History of the Discovery of America, of the Landing of Our Forefathers at Plymouth, and of Their Most Remarkable Engagements with the Indians in New-England: From Their First Landing in 1620 Until the Final Subjugation of the Natives in 1679 : to which is Annexed, the Defeat of Generals Braddock, Harmer & St. Clair by the Indians at the Westward, &c
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sisted their influence , indeed it is said that for some time the Narragansets
hesitated . The governor of the colonies , to prevent an union between these
savage nations , and to strengthen the peace between the Narraganset Indians
and the ...
upon which Uncus falling instantly to the ground his men discharged a shower of
arrows among the Narragansets ... the enemy with the same fury and eagerness
with which they commenced the action - the Narragánsets were driven down ...
... situated in an eastern corner of Norwich : The Narragansets became now
greatly enraged at the death of their sachem , and sought means to destroy
UNGUs , whose country they in small parties frequently invaded , and by laying
these indeed were hard terms , against which the Narragansets , strongly
remonstrated , but aware that the English had already a consid : erable force
collected for that express purpose of envas ding their country , they at length
thought it most ...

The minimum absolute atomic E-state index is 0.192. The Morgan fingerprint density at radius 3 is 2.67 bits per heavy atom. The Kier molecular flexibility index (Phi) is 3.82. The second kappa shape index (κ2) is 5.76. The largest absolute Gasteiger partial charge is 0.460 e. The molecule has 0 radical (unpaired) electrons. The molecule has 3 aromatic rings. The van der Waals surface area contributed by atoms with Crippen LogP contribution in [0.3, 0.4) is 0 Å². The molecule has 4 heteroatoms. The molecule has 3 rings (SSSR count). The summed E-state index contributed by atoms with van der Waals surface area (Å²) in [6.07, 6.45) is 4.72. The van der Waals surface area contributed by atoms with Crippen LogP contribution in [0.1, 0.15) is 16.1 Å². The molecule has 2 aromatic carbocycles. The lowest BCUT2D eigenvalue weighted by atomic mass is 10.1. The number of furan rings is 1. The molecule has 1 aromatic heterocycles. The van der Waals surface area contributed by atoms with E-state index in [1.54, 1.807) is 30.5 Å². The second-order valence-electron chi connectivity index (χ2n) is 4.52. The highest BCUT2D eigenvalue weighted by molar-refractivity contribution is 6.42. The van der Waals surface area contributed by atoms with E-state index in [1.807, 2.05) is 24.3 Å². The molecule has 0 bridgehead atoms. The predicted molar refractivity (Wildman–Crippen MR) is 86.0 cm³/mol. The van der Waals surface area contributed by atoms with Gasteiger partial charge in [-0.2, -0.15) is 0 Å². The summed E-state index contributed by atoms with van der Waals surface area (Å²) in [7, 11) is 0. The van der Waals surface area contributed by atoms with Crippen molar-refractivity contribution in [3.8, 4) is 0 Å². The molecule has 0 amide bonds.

... the Narragansets , for this purpose , bad engaged to raise 4000 fighting men -
the spring of 1672 , was the time agreed ... intentions of PHILIP , was first
discovered and communicated to the English , by a friendly Indian , of the
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Great as a historical reference. Mind you, the context is in reference to the subsequent colonization of America. Today it is evidential that "discovery" was made by Henry Sinclair almost 100 yrs. prior. Of course, I am bias due to that I am a descendent of Henry. On the other hand, I do not like the intent by which war was waged for occupation of the new world. I am sure there was blood on the hands of everyone involved, for this it is necessary to readdress the original issue of suzerainty. I am sure there could be issue with the fact that through the only route possible, since the denial of Scottish sovereignty, was cut off and this is due to divine sovereignty. So, if we can contest he War of King Phillip I am sure we would find that a far less incursion of native Americans would have been possible with a sustained introduction of immigrants. First of all, the assumption of the discovery of a new Indies trades route was simply and speculation.